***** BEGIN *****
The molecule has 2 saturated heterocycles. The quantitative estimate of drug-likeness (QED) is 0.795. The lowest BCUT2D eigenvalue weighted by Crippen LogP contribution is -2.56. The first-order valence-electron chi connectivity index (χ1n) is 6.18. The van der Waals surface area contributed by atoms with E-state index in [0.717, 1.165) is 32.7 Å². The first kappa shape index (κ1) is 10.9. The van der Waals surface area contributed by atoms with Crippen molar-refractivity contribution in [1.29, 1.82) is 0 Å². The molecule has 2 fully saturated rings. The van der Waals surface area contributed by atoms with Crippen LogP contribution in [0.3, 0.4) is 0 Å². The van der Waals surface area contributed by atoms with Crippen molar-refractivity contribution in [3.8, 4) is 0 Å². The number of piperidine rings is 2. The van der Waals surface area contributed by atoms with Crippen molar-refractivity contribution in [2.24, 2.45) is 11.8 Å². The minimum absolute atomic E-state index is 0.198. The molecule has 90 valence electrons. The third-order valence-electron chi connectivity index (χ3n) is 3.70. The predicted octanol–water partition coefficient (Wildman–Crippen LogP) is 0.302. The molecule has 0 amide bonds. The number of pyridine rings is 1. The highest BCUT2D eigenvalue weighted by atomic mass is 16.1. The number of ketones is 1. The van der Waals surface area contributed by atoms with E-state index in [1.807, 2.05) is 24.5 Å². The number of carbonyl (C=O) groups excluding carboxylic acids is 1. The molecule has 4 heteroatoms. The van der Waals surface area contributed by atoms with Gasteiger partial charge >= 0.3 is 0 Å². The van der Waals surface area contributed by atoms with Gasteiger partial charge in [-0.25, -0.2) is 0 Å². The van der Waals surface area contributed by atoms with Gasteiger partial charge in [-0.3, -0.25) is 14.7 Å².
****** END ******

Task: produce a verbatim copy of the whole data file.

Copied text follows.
The molecule has 2 saturated heterocycles. The quantitative estimate of drug-likeness (QED) is 0.795. The lowest BCUT2D eigenvalue weighted by Crippen LogP contribution is -2.56. The first-order valence-electron chi connectivity index (χ1n) is 6.18. The van der Waals surface area contributed by atoms with E-state index in [0.717, 1.165) is 32.7 Å². The first kappa shape index (κ1) is 10.9. The van der Waals surface area contributed by atoms with Crippen molar-refractivity contribution in [1.29, 1.82) is 0 Å². The molecule has 2 fully saturated rings. The van der Waals surface area contributed by atoms with Crippen LogP contribution in [0.3, 0.4) is 0 Å². The van der Waals surface area contributed by atoms with Crippen molar-refractivity contribution in [3.8, 4) is 0 Å². The number of piperidine rings is 2. The van der Waals surface area contributed by atoms with Crippen molar-refractivity contribution in [2.24, 2.45) is 11.8 Å². The minimum absolute atomic E-state index is 0.198. The molecule has 90 valence electrons. The third-order valence-electron chi connectivity index (χ3n) is 3.70. The predicted octanol–water partition coefficient (Wildman–Crippen LogP) is 0.302. The molecule has 0 amide bonds. The number of pyridine rings is 1. The highest BCUT2D eigenvalue weighted by atomic mass is 16.1. The number of ketones is 1. The van der Waals surface area contributed by atoms with E-state index in [1.807, 2.05) is 24.5 Å². The number of carbonyl (C=O) groups excluding carboxylic acids is 1. The molecule has 4 heteroatoms. The van der Waals surface area contributed by atoms with Gasteiger partial charge >= 0.3 is 0 Å². The van der Waals surface area contributed by atoms with Gasteiger partial charge in [-0.25, -0.2) is 0 Å². The van der Waals surface area contributed by atoms with Gasteiger partial charge in [-0.3, -0.25) is 14.7 Å².